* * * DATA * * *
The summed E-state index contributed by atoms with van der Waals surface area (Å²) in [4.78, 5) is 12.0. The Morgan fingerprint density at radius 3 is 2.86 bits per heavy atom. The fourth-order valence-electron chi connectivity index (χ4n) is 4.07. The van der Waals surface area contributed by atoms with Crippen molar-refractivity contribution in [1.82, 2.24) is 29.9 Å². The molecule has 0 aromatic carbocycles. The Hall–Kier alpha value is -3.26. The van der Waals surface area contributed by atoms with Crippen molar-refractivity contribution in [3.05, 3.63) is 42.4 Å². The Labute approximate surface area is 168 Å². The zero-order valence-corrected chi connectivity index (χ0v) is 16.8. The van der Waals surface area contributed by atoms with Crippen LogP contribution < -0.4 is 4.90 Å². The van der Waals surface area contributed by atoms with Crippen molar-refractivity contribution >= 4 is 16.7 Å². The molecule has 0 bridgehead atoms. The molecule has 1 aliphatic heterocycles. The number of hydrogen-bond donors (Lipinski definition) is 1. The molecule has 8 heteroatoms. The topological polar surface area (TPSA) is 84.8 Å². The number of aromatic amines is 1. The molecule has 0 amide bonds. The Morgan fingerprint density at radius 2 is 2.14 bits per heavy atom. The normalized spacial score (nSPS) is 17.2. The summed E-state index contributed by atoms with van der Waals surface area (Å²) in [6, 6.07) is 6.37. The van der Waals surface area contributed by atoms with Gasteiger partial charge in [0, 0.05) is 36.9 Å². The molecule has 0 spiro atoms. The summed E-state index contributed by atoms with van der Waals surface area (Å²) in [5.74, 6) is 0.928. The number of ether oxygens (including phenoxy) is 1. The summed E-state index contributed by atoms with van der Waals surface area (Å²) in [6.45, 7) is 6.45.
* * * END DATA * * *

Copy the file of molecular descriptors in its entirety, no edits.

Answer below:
The summed E-state index contributed by atoms with van der Waals surface area (Å²) in [4.78, 5) is 12.0. The Morgan fingerprint density at radius 3 is 2.86 bits per heavy atom. The fourth-order valence-electron chi connectivity index (χ4n) is 4.07. The van der Waals surface area contributed by atoms with Crippen molar-refractivity contribution in [1.82, 2.24) is 29.9 Å². The molecule has 0 aromatic carbocycles. The Hall–Kier alpha value is -3.26. The van der Waals surface area contributed by atoms with Crippen molar-refractivity contribution in [3.05, 3.63) is 42.4 Å². The Labute approximate surface area is 168 Å². The zero-order valence-corrected chi connectivity index (χ0v) is 16.8. The van der Waals surface area contributed by atoms with Crippen LogP contribution < -0.4 is 4.90 Å². The van der Waals surface area contributed by atoms with Crippen molar-refractivity contribution >= 4 is 16.7 Å². The molecule has 0 bridgehead atoms. The molecule has 1 aliphatic heterocycles. The number of hydrogen-bond donors (Lipinski definition) is 1. The molecule has 8 heteroatoms. The topological polar surface area (TPSA) is 84.8 Å². The number of aromatic amines is 1. The molecule has 0 amide bonds. The Morgan fingerprint density at radius 2 is 2.14 bits per heavy atom. The normalized spacial score (nSPS) is 17.2. The summed E-state index contributed by atoms with van der Waals surface area (Å²) in [6, 6.07) is 6.37. The van der Waals surface area contributed by atoms with Gasteiger partial charge in [0, 0.05) is 36.9 Å². The molecule has 0 spiro atoms. The summed E-state index contributed by atoms with van der Waals surface area (Å²) in [5.74, 6) is 0.928. The number of ether oxygens (including phenoxy) is 1. The summed E-state index contributed by atoms with van der Waals surface area (Å²) in [6.45, 7) is 6.45.